Last year around this time, we learned that old music was outselling new music for the first time ever. That stat included digital downloads, but curiously, not album streams. Now, we have some idea how thoroughly streaming has changed the music marketplace, especially in the last year: on any given day in 2016, there were more songs stream than there were song downloads for the entire year.
According to a new report on U.S. music consumption by analytics tracker BuzzAngle Music, on the average day in 2016, 1.2 billion songs were streamed in the U.S. In all of 2016, roughly 734 million songs were downloaded.
And people were more willing to pay for their cloud-based music; paid subscription streams rose 124% and made up more than three-quarters of all streams in 2016, up from 62% of the total last year. Plays from ad-supported streaming services only rose 14%.
Overall album sales fell, too: 15.6%. Physical sales dropped 11.7%, while digital album sales dropped nearly 20%. The vinyl revival, on the other hand, apparently isn't near through as sales there climbed better than 25%. Those are the biggest sales numbers since the '90s.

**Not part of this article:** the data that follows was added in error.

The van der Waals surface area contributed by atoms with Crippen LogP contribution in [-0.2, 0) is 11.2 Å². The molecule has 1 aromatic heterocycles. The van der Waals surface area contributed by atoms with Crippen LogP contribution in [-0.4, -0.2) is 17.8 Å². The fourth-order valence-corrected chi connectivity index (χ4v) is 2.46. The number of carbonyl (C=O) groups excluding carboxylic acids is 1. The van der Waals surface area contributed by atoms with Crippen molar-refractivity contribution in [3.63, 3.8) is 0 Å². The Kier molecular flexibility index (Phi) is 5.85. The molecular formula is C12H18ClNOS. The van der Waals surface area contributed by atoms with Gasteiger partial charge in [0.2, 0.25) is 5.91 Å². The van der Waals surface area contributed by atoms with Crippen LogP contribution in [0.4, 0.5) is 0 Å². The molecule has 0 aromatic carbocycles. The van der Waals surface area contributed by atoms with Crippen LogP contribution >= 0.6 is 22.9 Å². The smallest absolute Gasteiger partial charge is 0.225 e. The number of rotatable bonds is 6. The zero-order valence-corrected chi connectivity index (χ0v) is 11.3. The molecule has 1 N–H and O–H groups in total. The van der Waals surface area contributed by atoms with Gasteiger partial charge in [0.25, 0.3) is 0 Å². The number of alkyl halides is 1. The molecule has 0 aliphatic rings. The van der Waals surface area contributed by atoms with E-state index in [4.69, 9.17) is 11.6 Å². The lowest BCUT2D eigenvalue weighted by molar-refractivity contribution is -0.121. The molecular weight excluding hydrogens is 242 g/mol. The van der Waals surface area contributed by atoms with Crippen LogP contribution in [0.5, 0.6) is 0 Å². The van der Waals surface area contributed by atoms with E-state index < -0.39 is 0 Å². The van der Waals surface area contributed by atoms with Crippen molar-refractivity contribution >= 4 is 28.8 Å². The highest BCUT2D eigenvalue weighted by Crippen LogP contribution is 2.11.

On the whole, overall music consumption (a metric that includes physical sales, digital sales, and on-demand streams) was up about 5% and overall song consumption was up 27.2%, which tells us something about how we're mainly listening to music nowadays.
Is there any surprise the report named Drake Artist Of The Year? Views was the most listened to album of 2016, raking in 3.9 million album units, and "One Dance" was named Song Of The Year with 5.6 million song consumption units (song sales + on-demand audio streams/150). He stopped short of locking down most-streamed song though. That distinction belongs to Desiigner with "Panda."
The biggest day for streams? Surprisingly, Christmas Eve when 1,588,455,616 songs were streamed. The biggest day ever actually.
Want to read more numbers followed by percent signs and try to better grasp 2016 in music consumption? You can read the full report here.